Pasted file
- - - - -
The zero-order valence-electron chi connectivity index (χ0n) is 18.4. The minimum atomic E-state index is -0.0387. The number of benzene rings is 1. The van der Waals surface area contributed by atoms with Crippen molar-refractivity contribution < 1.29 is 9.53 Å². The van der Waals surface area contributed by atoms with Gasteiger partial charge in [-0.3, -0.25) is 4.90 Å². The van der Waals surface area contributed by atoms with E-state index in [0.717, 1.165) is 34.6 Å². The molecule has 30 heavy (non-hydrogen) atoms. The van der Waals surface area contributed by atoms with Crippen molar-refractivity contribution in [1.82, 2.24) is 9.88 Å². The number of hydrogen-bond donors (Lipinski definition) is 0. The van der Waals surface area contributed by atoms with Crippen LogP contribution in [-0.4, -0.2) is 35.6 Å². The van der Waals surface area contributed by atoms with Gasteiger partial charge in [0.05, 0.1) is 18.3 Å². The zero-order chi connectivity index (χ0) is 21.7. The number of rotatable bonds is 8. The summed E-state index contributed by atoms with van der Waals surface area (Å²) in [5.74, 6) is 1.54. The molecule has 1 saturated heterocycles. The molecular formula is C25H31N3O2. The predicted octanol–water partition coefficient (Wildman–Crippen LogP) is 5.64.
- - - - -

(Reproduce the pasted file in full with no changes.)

The zero-order valence-electron chi connectivity index (χ0n) is 18.4. The minimum atomic E-state index is -0.0387. The number of benzene rings is 1. The van der Waals surface area contributed by atoms with Crippen molar-refractivity contribution < 1.29 is 9.53 Å². The van der Waals surface area contributed by atoms with Gasteiger partial charge in [-0.3, -0.25) is 4.90 Å². The van der Waals surface area contributed by atoms with E-state index in [0.717, 1.165) is 34.6 Å². The molecule has 30 heavy (non-hydrogen) atoms. The van der Waals surface area contributed by atoms with Crippen molar-refractivity contribution in [1.82, 2.24) is 9.88 Å². The number of hydrogen-bond donors (Lipinski definition) is 0. The van der Waals surface area contributed by atoms with Crippen LogP contribution in [-0.4, -0.2) is 35.6 Å². The van der Waals surface area contributed by atoms with Gasteiger partial charge in [0.05, 0.1) is 18.3 Å². The zero-order chi connectivity index (χ0) is 21.7. The number of rotatable bonds is 8. The summed E-state index contributed by atoms with van der Waals surface area (Å²) in [5.74, 6) is 1.54. The molecule has 1 saturated heterocycles. The molecular formula is C25H31N3O2. The predicted octanol–water partition coefficient (Wildman–Crippen LogP) is 5.64.